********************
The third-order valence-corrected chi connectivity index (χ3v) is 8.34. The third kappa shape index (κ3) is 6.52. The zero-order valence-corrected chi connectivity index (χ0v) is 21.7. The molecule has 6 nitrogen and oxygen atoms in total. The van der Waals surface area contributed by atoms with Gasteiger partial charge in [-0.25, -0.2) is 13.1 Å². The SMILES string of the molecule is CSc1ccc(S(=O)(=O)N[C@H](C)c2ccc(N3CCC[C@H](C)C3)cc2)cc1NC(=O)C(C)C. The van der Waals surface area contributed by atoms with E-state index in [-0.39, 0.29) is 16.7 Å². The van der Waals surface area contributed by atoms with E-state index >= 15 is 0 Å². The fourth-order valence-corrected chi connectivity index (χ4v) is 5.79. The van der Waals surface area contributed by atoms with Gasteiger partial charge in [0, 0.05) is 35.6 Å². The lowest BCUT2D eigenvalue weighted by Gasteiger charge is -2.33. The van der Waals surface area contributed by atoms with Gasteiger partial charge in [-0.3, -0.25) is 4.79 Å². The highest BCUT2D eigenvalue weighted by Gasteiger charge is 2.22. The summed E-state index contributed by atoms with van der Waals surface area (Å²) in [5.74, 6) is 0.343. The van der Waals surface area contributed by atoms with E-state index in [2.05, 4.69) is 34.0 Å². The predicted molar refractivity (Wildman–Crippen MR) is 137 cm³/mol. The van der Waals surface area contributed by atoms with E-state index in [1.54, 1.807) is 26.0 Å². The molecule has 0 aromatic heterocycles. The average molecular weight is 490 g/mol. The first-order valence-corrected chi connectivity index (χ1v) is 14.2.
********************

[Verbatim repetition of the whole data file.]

The third-order valence-corrected chi connectivity index (χ3v) is 8.34. The third kappa shape index (κ3) is 6.52. The zero-order valence-corrected chi connectivity index (χ0v) is 21.7. The molecule has 6 nitrogen and oxygen atoms in total. The van der Waals surface area contributed by atoms with Gasteiger partial charge in [-0.25, -0.2) is 13.1 Å². The SMILES string of the molecule is CSc1ccc(S(=O)(=O)N[C@H](C)c2ccc(N3CCC[C@H](C)C3)cc2)cc1NC(=O)C(C)C. The van der Waals surface area contributed by atoms with E-state index in [-0.39, 0.29) is 16.7 Å². The van der Waals surface area contributed by atoms with E-state index >= 15 is 0 Å². The fourth-order valence-corrected chi connectivity index (χ4v) is 5.79. The van der Waals surface area contributed by atoms with Gasteiger partial charge in [0, 0.05) is 35.6 Å². The lowest BCUT2D eigenvalue weighted by Gasteiger charge is -2.33. The van der Waals surface area contributed by atoms with Gasteiger partial charge in [-0.3, -0.25) is 4.79 Å². The highest BCUT2D eigenvalue weighted by Gasteiger charge is 2.22. The summed E-state index contributed by atoms with van der Waals surface area (Å²) in [5.74, 6) is 0.343. The van der Waals surface area contributed by atoms with E-state index in [2.05, 4.69) is 34.0 Å². The predicted molar refractivity (Wildman–Crippen MR) is 137 cm³/mol. The van der Waals surface area contributed by atoms with E-state index in [1.54, 1.807) is 26.0 Å². The molecule has 0 aromatic heterocycles. The average molecular weight is 490 g/mol. The first-order valence-corrected chi connectivity index (χ1v) is 14.2.